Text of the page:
Beyond a vaccine: fighting the new coronavirus will depend on new research and local investment in science and technology

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Brazil celebrated, in the last month, the approval of the emergency use of the Coronavac and AstraZeneca vaccines by the National Health Surveillance Agency (Anvisa). The start of immunization in the country was a big step in the war against Covid-19, but many battles still have to be won. On the front line, an army of researchers is deployed to get to know the enemy better.

In Brazilian universities and research centers, there is an intense search for answers about Covid-19. Among them, the effectiveness of the doses already created for certain variants of SARS-COV-2 that appeared in Brazil, the time of immunization and even what is the ideal test to find out if the person vaccinated is infected.

“The expected scenario is for Covid-19 to become endemic, which means that it keeps circulating and transmitting for long periods across the country. The trend is to replace viral types over time, so it is possible that the vaccine needs to be modified from time to time, as with the flu, ”ponders the researcher at the UFMG Vaccines and Diagnostics Technology Center (CT Vacinas) and coordinator of the diagnostics subnet of the Virus Network of the Ministry of Science, Technology and Innovation, Ana Paula Fernandes.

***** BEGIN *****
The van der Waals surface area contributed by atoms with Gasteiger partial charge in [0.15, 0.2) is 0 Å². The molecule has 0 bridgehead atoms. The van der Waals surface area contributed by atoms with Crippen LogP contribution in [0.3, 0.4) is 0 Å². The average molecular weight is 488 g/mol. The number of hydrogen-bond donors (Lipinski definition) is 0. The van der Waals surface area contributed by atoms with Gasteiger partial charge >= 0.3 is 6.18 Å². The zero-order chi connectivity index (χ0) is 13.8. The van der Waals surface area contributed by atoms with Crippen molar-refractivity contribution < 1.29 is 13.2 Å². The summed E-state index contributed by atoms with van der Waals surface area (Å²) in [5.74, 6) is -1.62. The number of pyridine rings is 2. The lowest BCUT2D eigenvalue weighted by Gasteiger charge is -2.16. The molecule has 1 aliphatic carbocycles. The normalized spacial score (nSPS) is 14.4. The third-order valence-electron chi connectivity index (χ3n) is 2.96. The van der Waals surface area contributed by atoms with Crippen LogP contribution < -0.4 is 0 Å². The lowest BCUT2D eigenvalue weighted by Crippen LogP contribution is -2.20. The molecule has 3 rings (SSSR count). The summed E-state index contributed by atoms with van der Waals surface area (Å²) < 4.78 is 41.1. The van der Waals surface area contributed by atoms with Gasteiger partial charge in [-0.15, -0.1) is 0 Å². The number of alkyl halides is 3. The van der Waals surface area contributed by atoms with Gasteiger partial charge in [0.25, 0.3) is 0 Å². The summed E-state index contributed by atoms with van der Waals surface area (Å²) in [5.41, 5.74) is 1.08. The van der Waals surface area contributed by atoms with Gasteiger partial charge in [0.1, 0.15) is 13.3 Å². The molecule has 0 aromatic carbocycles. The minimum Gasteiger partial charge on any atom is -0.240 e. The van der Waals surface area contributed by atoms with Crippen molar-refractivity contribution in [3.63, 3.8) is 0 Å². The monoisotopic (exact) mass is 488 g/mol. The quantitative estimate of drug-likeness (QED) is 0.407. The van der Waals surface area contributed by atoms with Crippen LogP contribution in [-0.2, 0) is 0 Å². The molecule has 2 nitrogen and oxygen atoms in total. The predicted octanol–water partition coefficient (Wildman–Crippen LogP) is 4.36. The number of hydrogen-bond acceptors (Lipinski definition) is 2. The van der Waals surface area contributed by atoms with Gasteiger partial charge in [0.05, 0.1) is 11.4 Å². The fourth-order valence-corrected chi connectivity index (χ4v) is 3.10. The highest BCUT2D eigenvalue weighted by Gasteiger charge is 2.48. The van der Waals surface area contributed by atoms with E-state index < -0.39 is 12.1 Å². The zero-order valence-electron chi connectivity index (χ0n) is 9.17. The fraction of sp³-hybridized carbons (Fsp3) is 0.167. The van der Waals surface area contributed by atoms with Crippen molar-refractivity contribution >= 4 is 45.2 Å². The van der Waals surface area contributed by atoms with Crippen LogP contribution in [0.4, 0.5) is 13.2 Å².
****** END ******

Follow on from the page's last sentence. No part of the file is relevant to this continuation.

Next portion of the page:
For her, this reinforces the need for investment in local research, because, even with immunization in large scale, strategies will be needed to live with the virus for the next years. In Brazil, UFMG – CT Vacinas is part of Virus Network, a committee formed by the Ministry of Health and the Ministry of Science, Technology and Innovations that brings together scientists and specialists for the development of diagnoses, treatments, vaccines and the production of knowledge about the virus. Fundep has a partnership with CT Vacinas and has developed an exclusive follow-up to give celerity to the acquisition of inputs, services and equipment. It also will help accelerate the people hiring process to amplify the COVID-19 tests quality.

Since January of last year, Ana Paula coordinates actions to create serological tests, which are already being used by the Federal, State and other governments, expanding the testing capacity. The team of researchers was formed exclusively to study the disease and has been supporting the government and society, behind the scenes.